Flip open the two layers, however, and you had a phone with twice the normal screen size. "Suddenly it's a little tablet, two screens forming a 6-inch slate," the Engadget reviewer wrote.
The prototype, which belonged to Imerj, part of Singapore-listed contract manufacturer Flextronics International , intrigued: The Engadget article attracted more than 400 comments. It wasn't a wholly new concept, but the design was impressive, including the software, which included apps that made the most of the extra screen. Imerj promised a kit for software developers, and a team worked on a slew of apps that made use of the innovative dual screen. They dreamed big: to take on Research in Motion's BlackBerry.
"We had an idea that the smartphone was going to be the primary computing platform for most people going forward," recalled Brett Faulk, then Imerj's vice president of marketing. "However, it has two challenges: small screen and small keyboard. So the concept was to create a product that scales as my productivity needs increase."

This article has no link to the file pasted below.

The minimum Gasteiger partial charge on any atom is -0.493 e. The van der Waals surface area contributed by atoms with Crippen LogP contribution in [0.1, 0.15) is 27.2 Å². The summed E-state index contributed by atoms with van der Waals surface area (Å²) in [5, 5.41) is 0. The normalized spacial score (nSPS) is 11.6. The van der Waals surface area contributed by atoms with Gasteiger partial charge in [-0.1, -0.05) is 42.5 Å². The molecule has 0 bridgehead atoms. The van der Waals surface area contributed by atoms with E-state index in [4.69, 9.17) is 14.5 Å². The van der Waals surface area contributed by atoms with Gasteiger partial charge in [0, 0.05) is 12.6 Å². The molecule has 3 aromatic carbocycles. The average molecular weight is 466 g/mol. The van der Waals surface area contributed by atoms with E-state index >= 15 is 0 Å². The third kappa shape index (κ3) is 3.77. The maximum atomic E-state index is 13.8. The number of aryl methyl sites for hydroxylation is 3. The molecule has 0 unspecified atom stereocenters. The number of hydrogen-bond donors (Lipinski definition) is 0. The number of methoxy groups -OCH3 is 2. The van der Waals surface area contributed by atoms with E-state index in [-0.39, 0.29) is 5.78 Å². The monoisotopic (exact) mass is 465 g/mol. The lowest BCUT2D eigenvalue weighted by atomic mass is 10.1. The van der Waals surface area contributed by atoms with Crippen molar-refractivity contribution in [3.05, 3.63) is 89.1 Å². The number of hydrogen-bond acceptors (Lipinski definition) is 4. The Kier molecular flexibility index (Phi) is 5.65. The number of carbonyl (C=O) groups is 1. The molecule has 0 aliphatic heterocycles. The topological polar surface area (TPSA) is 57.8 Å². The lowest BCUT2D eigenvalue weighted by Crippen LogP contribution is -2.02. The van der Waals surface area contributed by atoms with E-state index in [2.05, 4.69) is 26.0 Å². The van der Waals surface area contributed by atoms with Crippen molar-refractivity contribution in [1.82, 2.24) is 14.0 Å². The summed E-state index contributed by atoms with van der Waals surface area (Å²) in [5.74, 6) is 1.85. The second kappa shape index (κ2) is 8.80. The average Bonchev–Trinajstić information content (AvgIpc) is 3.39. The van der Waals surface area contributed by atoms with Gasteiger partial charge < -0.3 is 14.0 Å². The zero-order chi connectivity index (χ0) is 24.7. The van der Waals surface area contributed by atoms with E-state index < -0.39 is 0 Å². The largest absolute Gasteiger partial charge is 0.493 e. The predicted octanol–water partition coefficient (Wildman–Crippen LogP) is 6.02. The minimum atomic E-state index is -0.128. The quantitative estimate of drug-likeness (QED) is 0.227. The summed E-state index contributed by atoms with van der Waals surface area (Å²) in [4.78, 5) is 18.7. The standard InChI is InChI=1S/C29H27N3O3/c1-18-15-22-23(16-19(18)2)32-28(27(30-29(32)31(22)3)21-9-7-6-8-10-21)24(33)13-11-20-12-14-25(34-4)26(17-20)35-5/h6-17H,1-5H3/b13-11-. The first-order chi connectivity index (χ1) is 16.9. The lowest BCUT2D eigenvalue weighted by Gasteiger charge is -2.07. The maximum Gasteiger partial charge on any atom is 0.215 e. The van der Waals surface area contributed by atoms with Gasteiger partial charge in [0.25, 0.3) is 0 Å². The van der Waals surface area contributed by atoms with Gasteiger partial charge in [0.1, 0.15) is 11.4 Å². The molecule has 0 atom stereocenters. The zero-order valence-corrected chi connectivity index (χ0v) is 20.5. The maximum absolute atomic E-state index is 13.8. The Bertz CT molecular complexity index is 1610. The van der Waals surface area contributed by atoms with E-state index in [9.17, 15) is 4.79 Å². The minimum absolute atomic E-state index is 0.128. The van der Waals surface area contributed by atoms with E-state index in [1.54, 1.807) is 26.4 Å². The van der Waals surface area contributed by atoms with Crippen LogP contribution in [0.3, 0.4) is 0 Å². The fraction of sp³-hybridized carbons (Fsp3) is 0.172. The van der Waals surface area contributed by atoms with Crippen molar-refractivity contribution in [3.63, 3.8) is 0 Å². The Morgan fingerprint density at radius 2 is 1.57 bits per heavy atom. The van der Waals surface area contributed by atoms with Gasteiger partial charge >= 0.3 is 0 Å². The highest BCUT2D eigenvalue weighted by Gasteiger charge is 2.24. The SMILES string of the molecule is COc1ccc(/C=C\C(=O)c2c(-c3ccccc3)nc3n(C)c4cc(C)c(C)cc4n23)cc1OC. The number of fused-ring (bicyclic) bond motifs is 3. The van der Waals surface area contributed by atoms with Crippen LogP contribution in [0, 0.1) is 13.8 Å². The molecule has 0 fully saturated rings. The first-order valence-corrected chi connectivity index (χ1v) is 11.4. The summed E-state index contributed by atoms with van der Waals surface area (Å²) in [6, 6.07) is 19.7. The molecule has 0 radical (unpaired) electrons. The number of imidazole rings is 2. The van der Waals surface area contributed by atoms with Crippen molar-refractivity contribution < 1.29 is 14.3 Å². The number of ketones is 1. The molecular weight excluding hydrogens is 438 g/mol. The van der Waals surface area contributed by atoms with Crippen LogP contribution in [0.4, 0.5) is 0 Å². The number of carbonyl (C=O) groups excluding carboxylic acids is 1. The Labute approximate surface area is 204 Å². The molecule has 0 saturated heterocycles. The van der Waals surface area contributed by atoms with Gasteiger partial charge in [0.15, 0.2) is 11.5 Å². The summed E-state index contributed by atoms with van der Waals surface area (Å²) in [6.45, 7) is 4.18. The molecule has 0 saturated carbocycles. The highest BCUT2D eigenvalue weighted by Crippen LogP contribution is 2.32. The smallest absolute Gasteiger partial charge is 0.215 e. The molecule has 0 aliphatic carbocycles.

After a few months, however, everything went quiet. Imerj's Twitter account went dead, as did its website. Both are now offline. Faulk and others left the company. Flextronics declined to comment, as did frog's Pugh.
A former member of the Imerj team said the project was deliberately aimed at a niche far from Apple's consumer-driven world, but that was part of the reason for its demise.
Building a device and the suite of office applications to go with it required at least five years gestation, an investment the parent company in the end couldn't make. "We were very ahead," said the person, who was not authorized to speak about the project and declined to be identified. "We were very sad to see innovation being pushed aside."